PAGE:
4. The Pax Romana lasted 200 years

In 27 BCE Augustus Caesar, nephew of Julius Caesar, became the emperor of the Roman Empire. His reign marked the beginning of the Pax Romana, a Latin phrase meaning “Roman peace.” Augustus’ reforms provided the Pax Romana’s stability. He decreased imperial expansion (admittedly only after gaining land in what are now Spain, Switzerland, Bulgaria, Turkey, and Egypt by defeating Mark Antony). He ordered the building of roads and aqueducts, using concrete made from ash. He decreased the size of the military. He protected sea trade, ordering the navy to capture pirates. He promoted the arts. Horace, Virgil, Ovid, and Livy are all writers whose careers flourished during the Pax Romana.

Though Augustus’ rule, exemplifies the best of the Pax Romana, it outlasted his reign. Incompetent emperors and invasions from Germanic tribes combined to end the Pax Romana in 180 CE.

3. Scholars disagree about why the Roman Empire fell

More accurately, no one can isolate the single most significant factor that led to the Western Roman Empire’s collapse in 476 CE. The Eastern Roman Empire, also called the Byzantine Empire, lasted until the 1400s, when it was conquered by the Ottoman Empire. The division of the Roman Empire into two halves was one factor in its decline. Both halves did not thrive equally, and each half developed distinct sociocultural values.

Other factors: The empire was too large to rule uniformly, and it was vulnerable to invaders, particularly Huns and Germanic tribes. After the third century, some of the Western Roman Empire’s emperors weren’t of Roman descent, and that threatened civic unity. Increasing reliance on mercenaries led to military defeats, and a lack of successful conquests decreased the availability of the slave labor on which the farmers depended. Historian Guy Halsell writes, “The Roman Empire was not murdered […] nor did it die a natural death. It accidentally committed suicide.”

2. English words are inspired by Roman culture

Latin words are still used in the medical and legal professions. However, some English words also come from Roman culture. The Senate was the Romans’ term for their lawmaking body, and a senator was a person who served there. Auditorium is Latin for, “a place for listening.” For the Romans, a circus was any place of entertainment designed in a circle, racetracks included. “Civilized” comes from the Romans’ “civitas” meaning “citizen.”

The Romans contributed the words “emperor” and “gladiator” to the English language. In military academies, a first year cadet is called a “plebe.” This is a shortened form of “plebeian,” the Romans’ term for a lower class citizen.

1. The Romans influenced contemporary governments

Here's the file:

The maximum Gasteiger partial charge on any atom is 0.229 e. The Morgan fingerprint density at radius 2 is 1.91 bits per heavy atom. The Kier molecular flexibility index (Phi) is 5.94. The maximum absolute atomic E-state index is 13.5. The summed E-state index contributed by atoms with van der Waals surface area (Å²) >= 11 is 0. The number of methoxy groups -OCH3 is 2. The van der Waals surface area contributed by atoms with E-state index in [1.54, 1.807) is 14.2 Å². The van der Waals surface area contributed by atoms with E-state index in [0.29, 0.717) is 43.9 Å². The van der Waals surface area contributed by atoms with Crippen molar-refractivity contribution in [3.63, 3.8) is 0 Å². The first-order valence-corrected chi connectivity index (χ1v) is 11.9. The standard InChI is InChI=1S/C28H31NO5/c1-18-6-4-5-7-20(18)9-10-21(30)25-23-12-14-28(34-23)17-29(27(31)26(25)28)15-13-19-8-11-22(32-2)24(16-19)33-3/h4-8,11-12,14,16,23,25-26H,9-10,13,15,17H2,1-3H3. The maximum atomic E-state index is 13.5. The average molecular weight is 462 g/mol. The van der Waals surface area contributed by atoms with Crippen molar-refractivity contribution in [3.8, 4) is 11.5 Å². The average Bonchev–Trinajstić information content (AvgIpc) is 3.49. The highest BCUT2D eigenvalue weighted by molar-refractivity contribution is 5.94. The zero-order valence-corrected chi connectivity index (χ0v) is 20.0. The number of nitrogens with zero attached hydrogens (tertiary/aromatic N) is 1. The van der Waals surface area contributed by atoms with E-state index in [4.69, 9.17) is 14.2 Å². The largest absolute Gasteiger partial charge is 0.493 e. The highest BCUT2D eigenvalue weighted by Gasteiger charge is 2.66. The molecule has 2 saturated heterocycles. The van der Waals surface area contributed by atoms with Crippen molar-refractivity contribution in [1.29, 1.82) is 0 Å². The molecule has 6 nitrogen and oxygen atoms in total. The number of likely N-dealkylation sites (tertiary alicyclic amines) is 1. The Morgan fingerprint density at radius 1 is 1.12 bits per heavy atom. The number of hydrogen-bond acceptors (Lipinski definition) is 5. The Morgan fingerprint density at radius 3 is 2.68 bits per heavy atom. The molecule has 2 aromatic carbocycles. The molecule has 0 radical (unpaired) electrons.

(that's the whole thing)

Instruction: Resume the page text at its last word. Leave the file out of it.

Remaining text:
Any democracy owes a debt to the Greeks. The concept of democracy, a political system wherein each person receives one vote when legislative governmental matters are being determined, originated in Athens. In Athens, as in any other place democracy is instituted, how personhood was defined determined who actually had the right to vote. The word “democracy” comes from two Greek words, “demos” (people) and “kratos” (power). However, the structure of a contemporary democracy, or any form of government that includes an elected lawmaking body, owes a debt to the Romans. Contemporary democracies are representative democracies.

Like the Romans, voters elect officials, who then vote on policies on behalf of their constituents. The Patrician and Plebeian Consuls were comprised of citizenry from both of the Roman Empire’s social classes. The Senate functioned more like a parliament in a constutional monarchy, insofar as the extent of its powers was largely determined by the ruling emperor. However, members of the Roman Senate were appointed. The Roman Empire’s government was primarily authoritarian, since the emperor created and enforced policy. However, the governmental structures the Romans modeled have inspired other types of governments.

10 Notable People Who Were the Product of Incest

It was with great pride — and only mild nausea — that we shared with our readers 10 examples of historically significant people who committed incest through marriage. It left us curious, though: What about the offspring? Which people who were prominent in the course of human events had that blemish on their origins? Did it have significant impact on who they became? How did they feel about it if they ever expressed an opinion? It is indeed highly dangerous for offspring, as Psychology Today reported that fewer than 46% of children of incest within the immediate family do not have severe genetic defects.